Steve Jobs Refused to Bring iPod & iTunes to PC Without Walt Mossberg's Blessing

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Tony Fadell, known as the godfather of the iPod for his role in its design, recently sat down Appvance CEO Kevin Surace at the SV Forum Visionary Salon Dinner to reminisce about Steve Jobs and his time at Apple. VentureBeat attended the event and has shared a transcript of the discussion.

Fadell has discussed his role at Apple and his relationship with Jobs many times over the years, but new details, additional color, and lesser-known tidbits tend to surface with each new interview, making them worth a read. This most recent interview covers an interesting look at the decision to bring iTunes to the PC.

Image via VentureBeat​

Jobs was initially against introducing PC support for the iPod because he viewed the device as a way to attract people to the Mac. Fadell had a team of people working on porting iTunes to PC to give people who didn't own a Mac a taste of Apple products. Fadell describes his effort to get iTunes on the PC as a "knock down, drag out battle."

After being pressured by much of the iPod team to get iTunes to the biggest market, Jobs relented, but he insisted that journalist Walt Mossberg, who wrote for The Wall Street Journal at the time, sign off on the design.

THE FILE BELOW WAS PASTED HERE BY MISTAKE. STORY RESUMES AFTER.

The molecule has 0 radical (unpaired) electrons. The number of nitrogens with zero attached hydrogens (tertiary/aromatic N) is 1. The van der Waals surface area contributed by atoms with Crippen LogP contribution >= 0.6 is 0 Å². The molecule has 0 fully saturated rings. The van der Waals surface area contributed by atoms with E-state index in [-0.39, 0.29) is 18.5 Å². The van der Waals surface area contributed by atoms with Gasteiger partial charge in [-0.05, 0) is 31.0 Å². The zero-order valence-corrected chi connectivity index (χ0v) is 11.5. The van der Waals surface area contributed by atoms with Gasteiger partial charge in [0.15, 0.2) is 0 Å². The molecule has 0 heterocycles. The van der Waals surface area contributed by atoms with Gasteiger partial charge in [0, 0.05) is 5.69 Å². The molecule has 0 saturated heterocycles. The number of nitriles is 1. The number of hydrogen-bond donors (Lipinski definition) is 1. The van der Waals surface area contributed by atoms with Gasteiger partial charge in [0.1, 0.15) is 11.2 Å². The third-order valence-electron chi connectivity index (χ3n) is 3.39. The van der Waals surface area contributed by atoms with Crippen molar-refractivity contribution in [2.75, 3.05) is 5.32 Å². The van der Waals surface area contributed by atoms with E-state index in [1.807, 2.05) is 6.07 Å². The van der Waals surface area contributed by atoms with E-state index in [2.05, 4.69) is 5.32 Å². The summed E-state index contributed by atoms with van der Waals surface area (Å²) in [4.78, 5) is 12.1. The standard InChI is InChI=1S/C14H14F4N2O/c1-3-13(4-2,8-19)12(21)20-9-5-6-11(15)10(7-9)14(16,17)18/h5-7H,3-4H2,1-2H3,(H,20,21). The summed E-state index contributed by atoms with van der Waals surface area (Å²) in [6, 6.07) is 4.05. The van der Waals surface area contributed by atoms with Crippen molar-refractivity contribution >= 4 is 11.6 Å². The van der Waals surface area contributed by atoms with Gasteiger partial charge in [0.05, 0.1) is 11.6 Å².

He [Steve] finally said, "Okay. But under one condition. We're going to build these and run it by Mossberg. And if Mossberg says it's good enough to ship, then we'll ship it." He wanted to divorce himself from having to make the decision. But Walt said, "Not bad. I'd ship it." That's how we actually shipped on the PC.
Following iTunes' PC launch, Fadell says Mac sales accelerated. The iPod and iTunes were good on the PC, "but great on a Mac," enticing people to switch to Apple's platform.

Another anecdote in the interview covers Apple's early exploration of a phone. Fadell and his team began conceptualizing an "iPod phone" that was an iPod with a phone module inside it. It was designed like an iPod with a click wheel for dialing, an idea that didn't work.